Appendix B: Plane-wave single nanoantenna absorption
In order to discriminate the total field region from the one with the scattered field, a total-field scattered source (TFSF) is used to illuminate the nanoantenna along its long axis, i.e. x-direction. The absorption cross-section is then calculated by surrounding the nanoantenna with a box in the total field region, “inside” the TFSF source. This built-in box in Lumerical uses six 2D monitors to calculate the power flow in the box across the spectral range. The parameters of the final design were chosen to provide high contrast between the two VO2 states at 1540 nm.
Appendix C: Emitted power of dipole excitation
An oscillating dipole acts as a point source of electromagnetic fields in FDTD simulations; the base amplitude is defined to give 1 fW radiated power in the simulation domain. The modulation of the emission by means of VO2 is investigated by considering the power emitted by the dipole in the positive z direction, as could be of interest in a future experiment (in the opposite direction VO2 losses are detrimental for the dipole efficiency). A perfect dipole source is put in the region under the nanoantenna, and the spectral response of the structure is monitored in the 800-2000 nm range. The simulation region is again defined by six PMLs. Below the upper z PML boundary, a transmission monitor is placed to measure the total radiation in the same range; the simulation parameters are fixed for the two VO2 states. Here special attention must be made to the normalization of the power. Namely, the results of the transmission function T are by default normalized to the source power that would be emitted by the same dipole in a homogeneous medium. However, the actual radiated power (dipole power) strongly depends on the environment, hence the real transmitted percentage in a given direction needs to be normalized as T*Psource/Pdipole. Here we are interested in how the total power spectrum changes with the change of VO2 phase, hence we present results calculated as T*Psource[A.U.].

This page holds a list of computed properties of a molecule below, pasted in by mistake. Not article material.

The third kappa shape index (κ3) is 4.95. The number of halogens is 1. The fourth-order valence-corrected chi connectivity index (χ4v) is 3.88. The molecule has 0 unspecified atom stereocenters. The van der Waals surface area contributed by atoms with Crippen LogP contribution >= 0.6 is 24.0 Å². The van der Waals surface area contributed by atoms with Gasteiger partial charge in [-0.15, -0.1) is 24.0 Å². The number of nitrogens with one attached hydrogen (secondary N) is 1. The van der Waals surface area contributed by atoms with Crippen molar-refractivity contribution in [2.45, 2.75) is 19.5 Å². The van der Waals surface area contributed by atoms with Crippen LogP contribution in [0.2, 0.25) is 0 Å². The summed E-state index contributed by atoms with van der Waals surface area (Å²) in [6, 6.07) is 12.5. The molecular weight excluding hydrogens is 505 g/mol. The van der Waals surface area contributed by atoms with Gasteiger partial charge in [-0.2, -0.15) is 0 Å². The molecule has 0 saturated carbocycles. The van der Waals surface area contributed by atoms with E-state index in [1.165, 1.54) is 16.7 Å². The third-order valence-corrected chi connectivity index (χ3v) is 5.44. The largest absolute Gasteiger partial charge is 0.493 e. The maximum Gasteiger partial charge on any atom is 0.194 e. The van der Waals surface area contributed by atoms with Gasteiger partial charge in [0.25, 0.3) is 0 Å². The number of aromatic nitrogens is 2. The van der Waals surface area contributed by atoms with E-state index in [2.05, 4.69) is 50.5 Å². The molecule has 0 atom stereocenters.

Appendix D: Far-field of dipole excitation
For the far-field distribution calculations, a frequency-domain field-profile monitor placed 10 nm above the nanoantenna collects the near-field data and decomposes it in a basis of plane waves propagating at different angles; the result is then expressed as the far-field radiation intensity in angles (θ,φ). For the far-field efficiency calculations, another field-profile monitor is placed 10 nm under the lowest z boundary of the VO2 layer. The total power emitted to the far-field is calculated from the integration of the far-field power projected from these two monitors. The size of the FDTD domain is set to 10 µm x 10 µm, which is large enough so that there is no electric field at the borders of the near-field monitor. In the far-field plots, white circles correspond to θ change with 10° step, while white lines mark φ with 30° step.
Appendix E: Plane-wave nanoantenna metamaterial absorption